Playing and address cards are prepared from cardboards, made by pasting a sheet of cartridge paper between two sheets of white or colored paper; or for ornamented backs, sheets may be printed with the intended design. Cardboards of extra thickness may have two or more sheets of cartridge paper interposed. As ordinarily made, the first process, called mingling, is arranging a sheet of cartridge paper between each pair of sheets in a ream of white demy paper. The pile thus made is called a head. Placed on a table at the left hand of the paster, he draws down the top sheet, and brushes it over with paste; then the cartridge paper, drawn down on the pasted surface, is treated in the same way, and its surface is immediately covered with two sheets drawn down at once upon it. The upper one is pasted for the next cartridge paper, and so on till the head is again made up. It is then subjected to the action of a powerful hydraulic press, by which the water is expelled from the sheets. Removed from this, each outside pair is successively taken off, one board at each end of a copper wire, and suspended on lines 24 hours in a heated room to dry. The boards are then passed between stiff cylinder brushes, by which they are well rubbed and partially polished.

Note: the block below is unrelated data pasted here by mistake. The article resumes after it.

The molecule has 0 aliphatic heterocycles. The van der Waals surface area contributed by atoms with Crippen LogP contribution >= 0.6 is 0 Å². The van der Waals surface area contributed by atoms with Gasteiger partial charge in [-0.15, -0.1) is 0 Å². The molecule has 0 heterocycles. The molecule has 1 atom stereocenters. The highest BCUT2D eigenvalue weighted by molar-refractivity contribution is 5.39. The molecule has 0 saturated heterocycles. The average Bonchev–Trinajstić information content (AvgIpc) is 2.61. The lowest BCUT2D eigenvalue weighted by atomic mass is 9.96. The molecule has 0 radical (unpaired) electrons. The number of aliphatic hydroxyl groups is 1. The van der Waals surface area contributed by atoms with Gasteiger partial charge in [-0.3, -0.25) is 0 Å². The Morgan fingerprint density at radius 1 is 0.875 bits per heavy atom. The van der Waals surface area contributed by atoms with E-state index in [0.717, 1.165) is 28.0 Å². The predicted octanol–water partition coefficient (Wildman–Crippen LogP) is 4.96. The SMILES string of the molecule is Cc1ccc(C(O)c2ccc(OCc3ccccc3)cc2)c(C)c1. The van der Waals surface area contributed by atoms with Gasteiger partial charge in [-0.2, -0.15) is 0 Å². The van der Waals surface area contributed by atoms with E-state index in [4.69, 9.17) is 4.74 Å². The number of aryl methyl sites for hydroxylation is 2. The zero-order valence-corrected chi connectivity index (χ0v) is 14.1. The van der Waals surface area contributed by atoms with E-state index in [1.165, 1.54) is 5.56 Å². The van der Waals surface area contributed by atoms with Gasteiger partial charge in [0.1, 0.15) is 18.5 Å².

They may next be varnished on the side intended for the backs, thus making them water-proof and less likely to be soiled. They are then rolled between a warm iron and a paper roller, as in the process of calendering, next between two polished iron rollers, next with smooth sheets of copper interposed between the cardboards, and finally they are subjected to a pressure of 800 tons. The boards are thus made straight and even, and receive a finely polished glazed surface. If not intended for playing cards, they may now be cut into the required sizes of address cards. To be enamelled, they receive an application of china white, or silver white (a very pure variety of white lead), which is first mixed with water containing some fine size, made from parchment cuttings boiled down. This application, being smoothed over with a badger's hair brush, is first dried, then rubbed over with flannel dipped in powdered talc, and finally polished with a close-set brush. - The old way of painting playing cards was by the use of stencil plates, with openings corresponding to the spots, each plate comprising many cards, so as to cover a cardboard. Through these openings the color was introduced with a brush.

The court or face cards required a stencil for each color, one being applied and then another, the open spaces in each being where the color used with it belonged. The operations somewhat resemble the printing of colors on cloth. A cardboard, when thus painted, was cut up into its separate cards. Printing has succeeded to the use of the stencil, and the process in use for applying different colors is by blocks, essentially the same as those of the calico printer. The English manufacturers receive the print of the ace of spades from the stamp office, this being the duty card, costing the manufacturers Is. sterling. But if the cards are for exportation, no duty is required, and the duty card in this case bears a printed notice, forbidding its use in Great Britain and Ireland, under a penalty of £20.